36 - Miter Trimmer, страница 8
IN THE SHOP
Setting a file in a scrap with a 45° saw kerf makes it easy to create a uniform chamfer on the bottom edges of the plane.
Tuning up a
It's not often that I build a project without using my block plane. Whether I'm fitting a drawer, trimming a small piece, or just shaping the edge of a workpiece, I rely on it for all sorts of jobs.
But even though my block plane is a precision tool noiv, it didn't start out that way.
When I first took it out of the box, the cast iron body felt rough and gritty in my hand. And the adjustments on the plane were either too stiff or too loose. Even after fiddling with them, I still wasn't satisfied with the quality of cut.
Fortunately, there wasn't anything wrong with the plane. All it really needed was a tune-up.
FLATTEN THE SOLE
The first thing that needed attention was the sole (bottom) of the plane. Although it had been machined at the factory, it wasn't perfectly flat.
Why do you want the sole to be flat? Because if there's a slight hump, it will prevent the cutting edge of the blade from making full contact with the workpiece. And if there's a "dished out" area, it's just about impossible to plane a flat surface.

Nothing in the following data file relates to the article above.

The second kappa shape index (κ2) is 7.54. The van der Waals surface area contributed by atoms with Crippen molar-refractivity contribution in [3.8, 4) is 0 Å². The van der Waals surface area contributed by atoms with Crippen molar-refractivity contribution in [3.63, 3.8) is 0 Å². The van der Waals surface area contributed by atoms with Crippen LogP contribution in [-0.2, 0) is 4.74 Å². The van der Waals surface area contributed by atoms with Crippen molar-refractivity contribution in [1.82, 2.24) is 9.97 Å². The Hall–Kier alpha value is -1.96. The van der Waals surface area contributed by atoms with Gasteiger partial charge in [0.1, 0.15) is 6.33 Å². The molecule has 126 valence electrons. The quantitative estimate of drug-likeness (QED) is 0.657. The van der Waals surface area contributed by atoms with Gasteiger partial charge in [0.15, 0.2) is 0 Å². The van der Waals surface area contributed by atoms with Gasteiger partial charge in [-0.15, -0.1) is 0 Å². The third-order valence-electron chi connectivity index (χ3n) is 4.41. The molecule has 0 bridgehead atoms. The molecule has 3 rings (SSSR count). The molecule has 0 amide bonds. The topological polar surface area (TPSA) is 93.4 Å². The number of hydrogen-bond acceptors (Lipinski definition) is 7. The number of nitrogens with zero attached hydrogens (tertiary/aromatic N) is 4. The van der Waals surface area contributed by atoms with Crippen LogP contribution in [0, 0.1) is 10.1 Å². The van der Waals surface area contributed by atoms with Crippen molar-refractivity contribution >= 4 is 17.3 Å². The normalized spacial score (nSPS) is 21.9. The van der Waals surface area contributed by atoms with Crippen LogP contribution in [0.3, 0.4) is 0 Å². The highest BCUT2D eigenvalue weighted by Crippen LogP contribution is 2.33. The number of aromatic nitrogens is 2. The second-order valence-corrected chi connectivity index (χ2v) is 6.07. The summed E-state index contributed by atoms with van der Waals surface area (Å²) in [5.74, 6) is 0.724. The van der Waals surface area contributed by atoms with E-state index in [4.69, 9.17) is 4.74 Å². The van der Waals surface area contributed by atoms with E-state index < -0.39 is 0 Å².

reference surface. Before you can check whether the sole is flat, you need to establish a flat surface as a reference. This doesn't have to be anything fancy. A piece of V4"-thick glass works fine. Setting the glass on a scrap with a cleat at each end will prevent the glass from sliding.
Flattening the Sole
the block plane shown here is a record 09V2. unlike some block planes, it has an adjustable throat plate.
adjustable 'throat plate
f Using a permanent the sole of the block plane.
marker Then sand the sole on a sheet
Any dark lines that remain indi\
draw a squiggly line across Ai of220-grit silicon carbide paper cate low areas. So continue
that's taped to a piece of glass. sanding until the marks disappear.